This is a story about the blips on the right-hand side of a kernel density plot. Well, no, that isn’t true, really. It’s a story about Christmas Eve. It’s about the ecstasy of unbridled expectation. Or maybe it’s about Carlos Marmol and Rafael Betancourt.

Laying a Finger Aside One’s Nose

Christmas Day is terrific. It’s unbeatable as far as holidays go. It’s the indulgence of pent-up celebration and desire, preparation, and togetherness. There are cookies, adult beverages, standing rib roasts and candy canes. But have you ever seen a seven year-old in the late afternoon on Christmas? He’s spent, physically exhausted, and—most likely—cranky. Point is, Christmas Day can be a rollercoaster with both ups and downs.

What about Christmas Eve? The day before is all build-up. There’s no tapering off. It’s exponential growth. If Christmas Eve were shares in John Law’s Mississippi Company, Frenchmen would be buying like there was no end in sight. You couldn’t get to sleep fast enough. No, really, you couldn’t, so instead you lay awake thinking about all the toys that might be waiting for you under the tree. That feeling, the one right before you fall asleep on Christmas Eve, that’s the one you want.

On Monday, BP’s PECOTA projections will be released. It will be a day that, for a certain type of baseball fan, will be essentially forfeit for other purposes. Once the spreadsheets are released, the painstaking task of assembling the Palpatine’s Shuttle Lego Star Wars kit just unwrapped begins. Identifiers will have to be cross-referenced, custom columns will be generated, and comparables will be scrutinized.

Dreams of Sugar Plums Dancing in His Head

So as we lie awake straining to hear reindeers on the rooftop—that’s just Colin Wyers tapping away at an Oracle database—let’s enjoy the anticipation. Because what PECOTA will do when it is released is it will ruin everything. That’s right. All the wonderful strangeness of the 2010 season will vanish into thin air, having been neatly regressed to the mean and adjusted for playing time expectations. Bah, humbug.

But until then, let’s go hunting for outliers. Where better to do so than the in the land of the small sample size: the bullpen? Be very, very quiet. Here’s a chart:

Reliever Strikeout and Walk Rates Histograms

That’s a pair of histograms, each populated by every pitcher used exclusively in relief who faced at least 100 batters last season, from Aaron Heilman to Zach Braddock. (There’s also a smoothed density curve plotted on top to make things a little clearer.) The top chart is pure strikeout rate (K/PA), while the second one is strikeout minus walk rate (K/PA – UBB/PA).

The story the charts tell is more or less what you would expect. Most guys are pretty average, but there are more guys who are slightly worse than average than vice versa, and more truly excellent performances on the right side than there are disastrous ones on the left. Some of that is due to the criteria I used, and most of the rest is due to the criteria that managers used (truly awful relievers often don’t get to 100 PA).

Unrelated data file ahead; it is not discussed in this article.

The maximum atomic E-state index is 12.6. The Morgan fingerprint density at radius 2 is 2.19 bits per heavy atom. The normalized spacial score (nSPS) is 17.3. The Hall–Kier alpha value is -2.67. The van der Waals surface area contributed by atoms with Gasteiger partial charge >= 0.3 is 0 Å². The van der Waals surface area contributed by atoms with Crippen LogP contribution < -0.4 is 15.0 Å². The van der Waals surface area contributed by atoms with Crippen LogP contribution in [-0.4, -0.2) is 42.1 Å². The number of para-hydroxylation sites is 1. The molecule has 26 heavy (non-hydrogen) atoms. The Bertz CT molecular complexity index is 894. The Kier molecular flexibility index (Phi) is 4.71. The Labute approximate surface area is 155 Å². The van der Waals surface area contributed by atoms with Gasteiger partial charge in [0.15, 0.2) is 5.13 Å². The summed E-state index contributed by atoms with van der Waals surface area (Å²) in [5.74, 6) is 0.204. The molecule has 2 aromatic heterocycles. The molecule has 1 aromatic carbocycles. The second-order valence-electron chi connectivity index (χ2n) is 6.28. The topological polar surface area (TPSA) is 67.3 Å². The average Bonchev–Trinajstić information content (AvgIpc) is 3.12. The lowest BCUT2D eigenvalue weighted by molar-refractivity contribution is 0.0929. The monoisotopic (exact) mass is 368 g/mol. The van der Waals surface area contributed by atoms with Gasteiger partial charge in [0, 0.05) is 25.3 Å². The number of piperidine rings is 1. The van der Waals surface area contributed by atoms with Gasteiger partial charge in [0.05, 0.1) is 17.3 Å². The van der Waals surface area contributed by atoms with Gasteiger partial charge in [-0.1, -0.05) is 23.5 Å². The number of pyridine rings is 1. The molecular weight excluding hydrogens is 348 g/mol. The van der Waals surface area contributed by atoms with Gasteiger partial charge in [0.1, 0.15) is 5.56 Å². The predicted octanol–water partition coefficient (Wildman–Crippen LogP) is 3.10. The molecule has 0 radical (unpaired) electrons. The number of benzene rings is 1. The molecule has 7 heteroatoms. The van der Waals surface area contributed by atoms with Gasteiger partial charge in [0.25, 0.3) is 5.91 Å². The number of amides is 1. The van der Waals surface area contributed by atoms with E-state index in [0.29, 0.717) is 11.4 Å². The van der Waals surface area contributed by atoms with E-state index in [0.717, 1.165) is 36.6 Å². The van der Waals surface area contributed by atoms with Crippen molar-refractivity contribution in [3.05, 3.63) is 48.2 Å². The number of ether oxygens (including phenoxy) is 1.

But we tiptoed out from the bedroom with a specific purpose: to peek at the tree and imagine what might lie underneath. There! Notice the miniscule bump on the right side of each plot? Tiny outliers left over like an elf’s hammers, and the only gift that could trump a Red Ryder BB gun: a forty-two-percent strikeout rate.

The Boar’s Head, As I Understand. . .

Say hello to Carlos Marmol. He has a 30.2% career strikeout rate, which is an excellent mark by any standards. As you can see by looking at the chart, simply replicating that mark would have made him well above average last season. But he didn’t do that; he did much better. So much better, in fact, that the next-nearest pitcher (Billy Wagner) was three percentage points behind him. He racked up 138 strikeouts—more than did 33 starters who qualified for the ERA title—in just 77 2/3 IP. That’s quite literally off the charts (take a look above). You see 16.0 K/9 and your brain tells you what you’re seeing is a typo. And you know what? Carlos Marmol’s PECOTA is going to be a sober dose of reality. It’s going to look at his high walk rates and the unsustainability of his strikeout rate and it’s going to dispassionately spit out a good-but-not-great line. In other words, we might get a Game Gear, but it won’t come with the necessary six Double-A batteries needed to operate it.

Take Rafael Betancourt (the Rockies just did). Three seasons ago, he posted a grisly 5.07 ERA combined with the second-lowest strikeout rate of his career. When he headed to Colorado in the middle of 2009, his career looked like it might have been on the downswing, but this Christmas Eve we don’t have to expect coal. Betancourt lapped the field in strikeout minus intentional walk rate: his 89 strikeouts and six unintentional walks in 62 1/3 IP is another head-turner. Sure enough, he’s the blip all the way out on the second chart. He’s so far out, in fact, that as with Marmol there is a gap on the histogram between him and the next guy. (Strangely enough, the next guy is Billy Wagner. Remind me again why he retired?)

It’s a pretty safe bet that neither Marmol nor Betancourt will lead the majors in either of these categories at the end of next season. That’s how large sets of largely random interactions work. PECOTA knows that, but in a “Don’t tell me how long it will take to get to the Neutral Zone down to the nearest second, Lieutenant Lt. Commander Data” kind of way. We know it too, deep in our hearts. But until we have the spreadsheets at our fingertips, we can fall asleep reflecting on what was a terrific crescendo.